My only disagreement with you is lumping Amanda Palmer in with Franco and Zach Braff. Sure, she’s everywhere NOW, but when she put that KS project up, she was still just another indie artist with a vocal following.
Of course, I still disagree that big celebrity projects necessarily draw all that much away from smaller projects. I think we’re a lot more likely to see a bunch of first-time backers come in for the projects, who may or may not back other things. Still, I’d be happy to see celebrity crowd funding go away.
(Yes, that was my only disagreement, except for the other disagreement.)
You know, Brian – you do have a point. These big celebrity projects do have a power that smaller, indie projects do not, and that is that they can attract first time backers like no other. I will definitely concede you that. Whether those folks become part of the wider community is debatable, but there is no way for us to know. I’d like to think that some subset get bitten by the bug and become backers of smaller projects. I’ve also seen anecdotal evidence in comment threads that a subset of backers are only attracted to the big name projects. Those folks wouldn’t be contributing to the little guys, regardless.
As for Amanda Palmer, I guess she’s been playing in my house for a long time (looking over at my wife as I say that), and when you take the Dresden Dolls into consideration, I think she’d be able to crank out an LP and tour without turning to the crowd. The insult, I think, was the shitty, absurdly priced rewards, and the fact it became a “charity tour” — she was looking for local unpaid musicians to play for her audiences that were paying to see her. Shady all around. Gawker did a nice critical piece that also highlights some problems with Kickstarter here: http://gawker.com/5944050/amanda-palmers-million+dollar-music-project-and-kickstarters-accountability-problem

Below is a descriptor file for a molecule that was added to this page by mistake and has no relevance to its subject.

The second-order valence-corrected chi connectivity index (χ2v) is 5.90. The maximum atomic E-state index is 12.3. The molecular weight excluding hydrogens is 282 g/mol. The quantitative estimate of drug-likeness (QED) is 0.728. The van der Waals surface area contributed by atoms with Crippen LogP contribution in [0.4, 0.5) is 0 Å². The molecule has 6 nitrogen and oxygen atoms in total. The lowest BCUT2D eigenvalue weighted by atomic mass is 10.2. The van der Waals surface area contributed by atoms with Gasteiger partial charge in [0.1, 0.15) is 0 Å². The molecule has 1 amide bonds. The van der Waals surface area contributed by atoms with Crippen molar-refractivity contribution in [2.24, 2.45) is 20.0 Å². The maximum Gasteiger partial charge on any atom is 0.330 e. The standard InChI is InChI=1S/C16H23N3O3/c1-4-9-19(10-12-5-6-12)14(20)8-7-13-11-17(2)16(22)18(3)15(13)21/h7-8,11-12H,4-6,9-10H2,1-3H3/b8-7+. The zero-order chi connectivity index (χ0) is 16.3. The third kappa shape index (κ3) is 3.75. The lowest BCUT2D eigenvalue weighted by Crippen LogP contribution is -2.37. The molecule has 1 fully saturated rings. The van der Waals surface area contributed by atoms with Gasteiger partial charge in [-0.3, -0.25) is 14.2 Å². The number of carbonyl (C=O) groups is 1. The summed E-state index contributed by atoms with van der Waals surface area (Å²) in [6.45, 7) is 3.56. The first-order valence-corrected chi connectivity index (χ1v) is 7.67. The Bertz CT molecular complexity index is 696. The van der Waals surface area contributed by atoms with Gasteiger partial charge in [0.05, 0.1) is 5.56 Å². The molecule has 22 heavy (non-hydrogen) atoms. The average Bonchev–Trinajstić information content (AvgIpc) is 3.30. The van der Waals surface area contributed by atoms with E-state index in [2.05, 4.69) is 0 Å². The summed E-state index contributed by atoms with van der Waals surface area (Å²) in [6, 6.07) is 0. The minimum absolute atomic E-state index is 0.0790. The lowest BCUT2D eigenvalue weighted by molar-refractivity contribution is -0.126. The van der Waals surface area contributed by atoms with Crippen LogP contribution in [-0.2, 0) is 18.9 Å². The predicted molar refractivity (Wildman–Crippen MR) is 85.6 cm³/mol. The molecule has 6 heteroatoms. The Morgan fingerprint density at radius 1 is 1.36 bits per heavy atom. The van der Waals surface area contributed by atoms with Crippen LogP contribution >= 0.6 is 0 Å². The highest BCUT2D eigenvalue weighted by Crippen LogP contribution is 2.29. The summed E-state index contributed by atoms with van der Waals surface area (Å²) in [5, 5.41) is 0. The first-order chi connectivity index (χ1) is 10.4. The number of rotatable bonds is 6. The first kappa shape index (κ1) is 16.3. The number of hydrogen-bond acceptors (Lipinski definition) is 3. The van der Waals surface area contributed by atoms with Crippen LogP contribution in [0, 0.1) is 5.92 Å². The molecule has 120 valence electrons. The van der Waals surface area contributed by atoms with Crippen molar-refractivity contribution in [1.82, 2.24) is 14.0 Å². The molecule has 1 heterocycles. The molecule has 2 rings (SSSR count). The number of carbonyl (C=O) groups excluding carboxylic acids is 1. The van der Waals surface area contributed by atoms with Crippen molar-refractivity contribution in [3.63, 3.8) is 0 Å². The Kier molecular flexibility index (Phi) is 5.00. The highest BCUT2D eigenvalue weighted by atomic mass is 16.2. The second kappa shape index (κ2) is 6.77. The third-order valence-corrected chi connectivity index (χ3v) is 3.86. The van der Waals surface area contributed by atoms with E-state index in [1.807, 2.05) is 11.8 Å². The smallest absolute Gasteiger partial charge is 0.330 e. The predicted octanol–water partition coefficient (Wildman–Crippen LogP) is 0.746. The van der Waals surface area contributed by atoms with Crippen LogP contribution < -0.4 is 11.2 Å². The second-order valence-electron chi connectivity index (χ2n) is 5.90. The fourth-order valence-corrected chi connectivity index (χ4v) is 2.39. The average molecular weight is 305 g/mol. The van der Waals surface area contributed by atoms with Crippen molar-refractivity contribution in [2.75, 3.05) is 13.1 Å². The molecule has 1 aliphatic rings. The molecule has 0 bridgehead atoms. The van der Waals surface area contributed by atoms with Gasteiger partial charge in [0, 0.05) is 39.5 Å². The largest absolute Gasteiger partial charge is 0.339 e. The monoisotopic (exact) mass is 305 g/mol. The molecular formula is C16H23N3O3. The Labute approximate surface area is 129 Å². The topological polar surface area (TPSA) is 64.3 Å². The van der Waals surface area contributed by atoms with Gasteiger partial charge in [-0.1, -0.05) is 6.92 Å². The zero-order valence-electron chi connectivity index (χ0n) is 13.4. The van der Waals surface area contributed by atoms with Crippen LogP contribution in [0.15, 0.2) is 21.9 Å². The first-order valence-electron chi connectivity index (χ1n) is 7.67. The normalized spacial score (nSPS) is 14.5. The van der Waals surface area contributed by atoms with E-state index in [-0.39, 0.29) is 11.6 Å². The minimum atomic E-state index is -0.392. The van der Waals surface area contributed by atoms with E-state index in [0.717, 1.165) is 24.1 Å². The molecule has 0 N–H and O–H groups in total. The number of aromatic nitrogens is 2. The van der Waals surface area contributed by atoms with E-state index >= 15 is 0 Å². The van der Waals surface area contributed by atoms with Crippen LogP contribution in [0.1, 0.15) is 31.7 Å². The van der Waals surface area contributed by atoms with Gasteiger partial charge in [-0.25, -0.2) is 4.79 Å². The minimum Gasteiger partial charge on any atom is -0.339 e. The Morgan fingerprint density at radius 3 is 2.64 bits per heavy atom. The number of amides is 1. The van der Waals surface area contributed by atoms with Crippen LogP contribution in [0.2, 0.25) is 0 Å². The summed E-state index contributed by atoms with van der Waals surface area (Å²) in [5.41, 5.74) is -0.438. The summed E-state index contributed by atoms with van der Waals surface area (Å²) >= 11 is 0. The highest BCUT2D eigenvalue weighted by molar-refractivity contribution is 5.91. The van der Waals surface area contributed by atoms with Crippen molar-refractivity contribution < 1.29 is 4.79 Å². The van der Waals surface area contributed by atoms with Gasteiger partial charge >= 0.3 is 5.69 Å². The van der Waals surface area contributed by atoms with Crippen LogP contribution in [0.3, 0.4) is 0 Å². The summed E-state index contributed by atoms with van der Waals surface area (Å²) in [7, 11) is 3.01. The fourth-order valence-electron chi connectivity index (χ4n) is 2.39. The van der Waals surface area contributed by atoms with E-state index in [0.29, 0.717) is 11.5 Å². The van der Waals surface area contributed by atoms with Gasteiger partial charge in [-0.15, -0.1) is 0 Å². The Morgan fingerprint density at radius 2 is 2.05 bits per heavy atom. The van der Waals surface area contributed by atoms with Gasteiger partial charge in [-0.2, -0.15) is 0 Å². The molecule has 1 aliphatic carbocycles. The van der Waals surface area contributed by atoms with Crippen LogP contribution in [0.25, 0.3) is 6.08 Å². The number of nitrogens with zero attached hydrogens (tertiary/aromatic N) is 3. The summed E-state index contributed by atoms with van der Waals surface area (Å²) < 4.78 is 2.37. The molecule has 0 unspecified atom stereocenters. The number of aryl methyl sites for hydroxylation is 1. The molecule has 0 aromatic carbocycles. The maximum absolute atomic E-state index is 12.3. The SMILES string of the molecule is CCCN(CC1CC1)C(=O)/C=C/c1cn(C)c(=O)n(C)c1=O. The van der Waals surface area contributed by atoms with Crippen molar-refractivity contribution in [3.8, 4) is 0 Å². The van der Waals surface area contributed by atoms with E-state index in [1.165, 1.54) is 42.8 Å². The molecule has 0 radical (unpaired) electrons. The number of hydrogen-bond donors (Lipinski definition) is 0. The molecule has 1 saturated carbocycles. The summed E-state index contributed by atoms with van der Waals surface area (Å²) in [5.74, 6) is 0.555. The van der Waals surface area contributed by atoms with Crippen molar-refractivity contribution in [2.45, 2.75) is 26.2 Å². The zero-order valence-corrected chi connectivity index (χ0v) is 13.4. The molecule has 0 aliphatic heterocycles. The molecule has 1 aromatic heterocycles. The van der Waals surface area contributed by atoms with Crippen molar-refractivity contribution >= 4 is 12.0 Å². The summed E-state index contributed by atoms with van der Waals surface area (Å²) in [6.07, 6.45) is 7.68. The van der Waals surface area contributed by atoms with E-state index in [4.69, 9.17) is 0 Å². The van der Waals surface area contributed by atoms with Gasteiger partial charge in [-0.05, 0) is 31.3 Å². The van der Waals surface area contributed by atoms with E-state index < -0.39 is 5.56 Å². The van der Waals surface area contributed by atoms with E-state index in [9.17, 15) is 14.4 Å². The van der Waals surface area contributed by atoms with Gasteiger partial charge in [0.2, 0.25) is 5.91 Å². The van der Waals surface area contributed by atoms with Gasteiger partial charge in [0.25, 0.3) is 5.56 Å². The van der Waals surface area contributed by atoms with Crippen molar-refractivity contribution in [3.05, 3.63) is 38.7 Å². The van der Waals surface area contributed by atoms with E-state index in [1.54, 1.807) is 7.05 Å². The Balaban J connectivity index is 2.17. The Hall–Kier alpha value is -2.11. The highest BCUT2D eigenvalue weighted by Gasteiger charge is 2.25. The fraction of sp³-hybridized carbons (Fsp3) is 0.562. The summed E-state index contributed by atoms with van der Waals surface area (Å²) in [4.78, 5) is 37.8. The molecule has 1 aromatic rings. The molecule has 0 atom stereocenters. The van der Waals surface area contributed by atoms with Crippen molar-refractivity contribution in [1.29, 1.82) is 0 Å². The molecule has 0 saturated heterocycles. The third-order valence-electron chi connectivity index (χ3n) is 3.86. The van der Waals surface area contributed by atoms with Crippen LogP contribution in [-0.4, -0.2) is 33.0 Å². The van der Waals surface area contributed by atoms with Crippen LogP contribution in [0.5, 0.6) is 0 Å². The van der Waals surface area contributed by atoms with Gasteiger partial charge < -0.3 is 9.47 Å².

Oh sure, I’ve been listening to her since Dresden Dolls as well, but they were never that big. Certainly not Zach Braff or James Franco big. She’s been doing the indie thing since her split from Roadrunner, but I don’t think anyone could have anticipated how much of an impact that had made with her fans until that Kickstarter. How she dealt with it in the aftermath…well, that was just crap, and deserves all the scorn it’s gotten, in my opinion. Hers is definitely a cautionary tale, but I think it’s a different one from Franco’s.
Wonderful post Chris. I don’t feel the need to comment past what you have already said. Also – props to the peanut gallery for their wonderful devils-advocacy.
The sad thing is I like Franco, and this makes him look like an ass.
I guess I’m going to have to be the sole dissenting voice on this one.
First off, I had to look up who James Franco was. Totally didn’t recognize the name (but that’s me I don’t pay much attention to actors.) Even after looking at his list I wouldn’t call him an “A” list but again that’s just my thinking.
As for “famous folks jumping on the KS bandwagon” I have to once again disagree that this is a bad thing. Tacky? Maybe, but bad, definitely not.
I’ve got two examples from different parts of KS: Michael Laine and the Liftport groups Space elevator project, and Double Fine Adventure.
Michael Laine was known in the space community, and managed to draw a good bit of attention to Kickstarter with his project. After the project it was shown that a majority of the backers of the Liftport Group activity were first time backers. That “localized celebrity” does a lot to improve the image of Crowdfunding in general and allows more to see what’s going on with a project they can get behind.
Double Fine made that even MORE apparent with their first Kickstarter. Before Double Fine it’s not even arguable that Video Games on Kickstarter were all small projects. Nothing that has happened in the space since Double Fine would probably have happened as creators might never have even heard of KS let alone discovered it was a viable platform. Look at my past interviews, have you seen how many people listed “Double Fine” as the reason they heard of KS?